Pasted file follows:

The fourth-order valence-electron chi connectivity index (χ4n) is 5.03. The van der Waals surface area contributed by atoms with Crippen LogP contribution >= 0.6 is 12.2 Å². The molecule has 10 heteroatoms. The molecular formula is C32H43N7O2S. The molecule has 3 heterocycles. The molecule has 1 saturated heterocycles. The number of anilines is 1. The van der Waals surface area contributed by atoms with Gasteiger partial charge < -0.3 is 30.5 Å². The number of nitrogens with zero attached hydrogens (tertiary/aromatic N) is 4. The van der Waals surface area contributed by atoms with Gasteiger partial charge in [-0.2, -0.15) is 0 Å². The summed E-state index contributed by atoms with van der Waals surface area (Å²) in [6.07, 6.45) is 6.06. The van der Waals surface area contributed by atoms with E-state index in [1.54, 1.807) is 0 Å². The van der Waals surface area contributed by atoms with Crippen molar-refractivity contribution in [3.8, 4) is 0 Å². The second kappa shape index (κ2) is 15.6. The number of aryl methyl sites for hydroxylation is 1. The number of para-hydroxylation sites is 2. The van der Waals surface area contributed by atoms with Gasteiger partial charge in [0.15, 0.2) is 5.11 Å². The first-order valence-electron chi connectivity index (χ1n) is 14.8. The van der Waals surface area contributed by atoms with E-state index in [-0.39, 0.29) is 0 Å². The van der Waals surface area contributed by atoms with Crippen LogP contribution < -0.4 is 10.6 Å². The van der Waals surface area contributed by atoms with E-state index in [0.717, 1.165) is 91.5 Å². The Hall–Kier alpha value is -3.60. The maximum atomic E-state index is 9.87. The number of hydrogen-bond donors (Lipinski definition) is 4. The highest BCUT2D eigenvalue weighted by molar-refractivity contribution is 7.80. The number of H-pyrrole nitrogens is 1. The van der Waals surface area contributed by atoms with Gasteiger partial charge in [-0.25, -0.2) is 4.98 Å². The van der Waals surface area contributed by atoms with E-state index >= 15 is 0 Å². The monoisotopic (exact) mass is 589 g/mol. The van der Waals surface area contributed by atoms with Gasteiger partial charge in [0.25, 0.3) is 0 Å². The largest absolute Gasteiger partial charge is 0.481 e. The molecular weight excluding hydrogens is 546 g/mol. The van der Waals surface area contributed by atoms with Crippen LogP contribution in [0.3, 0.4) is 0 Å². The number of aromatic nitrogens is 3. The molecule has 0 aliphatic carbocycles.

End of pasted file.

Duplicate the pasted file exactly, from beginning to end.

The fourth-order valence-electron chi connectivity index (χ4n) is 5.03. The van der Waals surface area contributed by atoms with Crippen LogP contribution >= 0.6 is 12.2 Å². The molecule has 10 heteroatoms. The molecular formula is C32H43N7O2S. The molecule has 3 heterocycles. The molecule has 1 saturated heterocycles. The number of anilines is 1. The van der Waals surface area contributed by atoms with Gasteiger partial charge < -0.3 is 30.5 Å². The number of nitrogens with zero attached hydrogens (tertiary/aromatic N) is 4. The van der Waals surface area contributed by atoms with Gasteiger partial charge in [-0.2, -0.15) is 0 Å². The summed E-state index contributed by atoms with van der Waals surface area (Å²) in [6.07, 6.45) is 6.06. The van der Waals surface area contributed by atoms with E-state index in [1.54, 1.807) is 0 Å². The van der Waals surface area contributed by atoms with Crippen molar-refractivity contribution in [3.8, 4) is 0 Å². The second kappa shape index (κ2) is 15.6. The number of aryl methyl sites for hydroxylation is 1. The number of para-hydroxylation sites is 2. The van der Waals surface area contributed by atoms with Gasteiger partial charge in [0.15, 0.2) is 5.11 Å². The first-order valence-electron chi connectivity index (χ1n) is 14.8. The van der Waals surface area contributed by atoms with E-state index in [-0.39, 0.29) is 0 Å². The van der Waals surface area contributed by atoms with Crippen LogP contribution < -0.4 is 10.6 Å². The van der Waals surface area contributed by atoms with E-state index in [0.717, 1.165) is 91.5 Å². The Hall–Kier alpha value is -3.60. The maximum atomic E-state index is 9.87. The number of hydrogen-bond donors (Lipinski definition) is 4. The highest BCUT2D eigenvalue weighted by molar-refractivity contribution is 7.80. The number of H-pyrrole nitrogens is 1. The van der Waals surface area contributed by atoms with Gasteiger partial charge in [-0.25, -0.2) is 4.98 Å². The van der Waals surface area contributed by atoms with E-state index >= 15 is 0 Å². The monoisotopic (exact) mass is 589 g/mol. The van der Waals surface area contributed by atoms with Gasteiger partial charge in [0.25, 0.3) is 0 Å². The largest absolute Gasteiger partial charge is 0.481 e. The molecular weight excluding hydrogens is 546 g/mol. The van der Waals surface area contributed by atoms with Crippen LogP contribution in [0.3, 0.4) is 0 Å². The number of aromatic nitrogens is 3. The molecule has 0 aliphatic carbocycles.